Though the City Council and voters authorized the city to borrow up to $168 million, Smith said, the city intends to borrow about $28.8 million, beginning next year with a $2 million bond sale, contingent upon approval of the General Assembly. The next bond sale, of $10 million, is not expected to happened until 2019.

The debt associated with the construction plan won't begin to come due until current debt is paid off, resulting in a relatively steady level of debt payment over the coming two decades, Smith said.

"We won't get into any serious borrowing until the project is probably three-quarters of the way done or more," he said. "I structured it so that the city will have paid off quite a bit of debt as we go along and the actual annual debt service payments for the school construction will fit into our debt service plan without overwhelming the city."

But, Smith noted, the city has other needs, too. Things like road paving, buying and repairing fire engines, and updating software for city departments also must be funded but are not included in his projections.

"We're going to have to look at those other needs and, without funding those other needs, I could virtually do the school construction project without raising our debt service," he said. "So that is going to add an additional challenge to financing both the schools and the other necessary municipal infrastructure projects."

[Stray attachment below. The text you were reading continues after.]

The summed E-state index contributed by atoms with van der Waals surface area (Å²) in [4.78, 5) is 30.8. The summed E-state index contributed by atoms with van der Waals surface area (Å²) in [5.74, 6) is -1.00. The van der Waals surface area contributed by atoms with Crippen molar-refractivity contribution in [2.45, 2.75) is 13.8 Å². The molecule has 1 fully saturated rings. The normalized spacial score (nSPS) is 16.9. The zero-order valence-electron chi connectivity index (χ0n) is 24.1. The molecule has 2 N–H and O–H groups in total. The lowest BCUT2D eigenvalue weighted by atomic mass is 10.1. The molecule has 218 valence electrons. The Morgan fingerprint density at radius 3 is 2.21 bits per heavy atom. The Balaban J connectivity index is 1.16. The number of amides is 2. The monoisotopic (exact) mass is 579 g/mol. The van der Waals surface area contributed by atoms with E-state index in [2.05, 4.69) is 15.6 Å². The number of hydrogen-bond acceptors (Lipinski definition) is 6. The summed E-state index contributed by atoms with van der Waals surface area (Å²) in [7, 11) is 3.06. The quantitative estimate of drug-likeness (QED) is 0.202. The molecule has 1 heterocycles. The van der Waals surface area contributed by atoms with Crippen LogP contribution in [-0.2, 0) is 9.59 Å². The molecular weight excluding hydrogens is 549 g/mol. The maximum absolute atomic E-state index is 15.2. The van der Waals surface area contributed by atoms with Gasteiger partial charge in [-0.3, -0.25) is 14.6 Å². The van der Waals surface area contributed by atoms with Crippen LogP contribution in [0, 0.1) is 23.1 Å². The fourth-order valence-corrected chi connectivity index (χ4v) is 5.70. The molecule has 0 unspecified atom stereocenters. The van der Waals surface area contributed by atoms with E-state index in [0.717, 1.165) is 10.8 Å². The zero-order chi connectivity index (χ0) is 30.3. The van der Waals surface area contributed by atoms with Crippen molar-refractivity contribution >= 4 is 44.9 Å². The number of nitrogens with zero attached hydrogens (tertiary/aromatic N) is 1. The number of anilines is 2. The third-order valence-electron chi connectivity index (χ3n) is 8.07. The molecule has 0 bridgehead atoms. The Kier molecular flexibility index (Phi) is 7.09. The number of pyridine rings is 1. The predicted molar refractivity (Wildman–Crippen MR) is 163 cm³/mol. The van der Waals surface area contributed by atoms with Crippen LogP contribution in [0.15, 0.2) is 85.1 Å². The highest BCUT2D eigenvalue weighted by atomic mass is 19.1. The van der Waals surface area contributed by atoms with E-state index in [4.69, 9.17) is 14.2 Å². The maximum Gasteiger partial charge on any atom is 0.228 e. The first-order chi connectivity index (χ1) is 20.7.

Twitter: @ColinAYoung


Loading comments...
Hide Comments

Stories that may interest you

State child advocate to inquire about Stonington's handling of student complaints

The state Office of the Child Advocate wants more details on Stonington Public Schools' response to four female students' 2017 complaints that former high school teacher Timothy Chokas engaged in unwelcome and inappropriate physical contact.

Norwich Sewer Authority revises connection policy, adds some fee discounts

The city Sewer Authority voted unanimously Tuesday to make major changes to what many complained was a burdensome sewer connection fee considered to be a hinderance to development, especially in the downtown and to major new projects.

Norwich utilities commission could make acting general manager permanent this summer

The city utilities commission will try to reach a contract agreement within a month with Assistant General Manager Chris LaRose to become the permanent new general manager of Norwich Public Utilities.

Mary Morrisson Elementary School to close in July 2021

The Board of Education voted Monday to close Mary Morrisson Elementary School, effective July 1, 2021, adding another elementary school to the two already slated for closure under the Groton 2020 plan.